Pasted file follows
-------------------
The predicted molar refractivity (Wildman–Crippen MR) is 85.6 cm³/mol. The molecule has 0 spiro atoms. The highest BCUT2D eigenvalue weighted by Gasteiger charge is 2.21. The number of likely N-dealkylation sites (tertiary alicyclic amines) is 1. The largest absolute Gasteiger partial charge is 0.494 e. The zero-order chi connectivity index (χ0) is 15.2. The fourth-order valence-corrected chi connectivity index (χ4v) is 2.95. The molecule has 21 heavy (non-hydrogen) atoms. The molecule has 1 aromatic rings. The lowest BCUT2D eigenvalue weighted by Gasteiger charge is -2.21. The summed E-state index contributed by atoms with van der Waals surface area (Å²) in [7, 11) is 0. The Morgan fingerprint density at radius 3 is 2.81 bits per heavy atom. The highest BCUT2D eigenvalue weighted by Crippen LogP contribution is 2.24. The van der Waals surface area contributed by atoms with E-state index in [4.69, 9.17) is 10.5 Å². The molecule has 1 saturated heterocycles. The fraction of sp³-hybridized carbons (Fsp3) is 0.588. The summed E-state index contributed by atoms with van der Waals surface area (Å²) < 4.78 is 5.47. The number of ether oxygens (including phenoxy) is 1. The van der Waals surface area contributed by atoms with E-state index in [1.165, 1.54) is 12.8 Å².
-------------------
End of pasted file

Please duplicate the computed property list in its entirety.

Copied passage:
The predicted molar refractivity (Wildman–Crippen MR) is 85.6 cm³/mol. The molecule has 0 spiro atoms. The highest BCUT2D eigenvalue weighted by Gasteiger charge is 2.21. The number of likely N-dealkylation sites (tertiary alicyclic amines) is 1. The largest absolute Gasteiger partial charge is 0.494 e. The zero-order chi connectivity index (χ0) is 15.2. The fourth-order valence-corrected chi connectivity index (χ4v) is 2.95. The molecule has 21 heavy (non-hydrogen) atoms. The molecule has 1 aromatic rings. The lowest BCUT2D eigenvalue weighted by Gasteiger charge is -2.21. The summed E-state index contributed by atoms with van der Waals surface area (Å²) in [7, 11) is 0. The Morgan fingerprint density at radius 3 is 2.81 bits per heavy atom. The highest BCUT2D eigenvalue weighted by Crippen LogP contribution is 2.24. The van der Waals surface area contributed by atoms with E-state index in [4.69, 9.17) is 10.5 Å². The molecule has 1 saturated heterocycles. The fraction of sp³-hybridized carbons (Fsp3) is 0.588. The summed E-state index contributed by atoms with van der Waals surface area (Å²) < 4.78 is 5.47. The number of ether oxygens (including phenoxy) is 1. The van der Waals surface area contributed by atoms with E-state index in [1.165, 1.54) is 12.8 Å².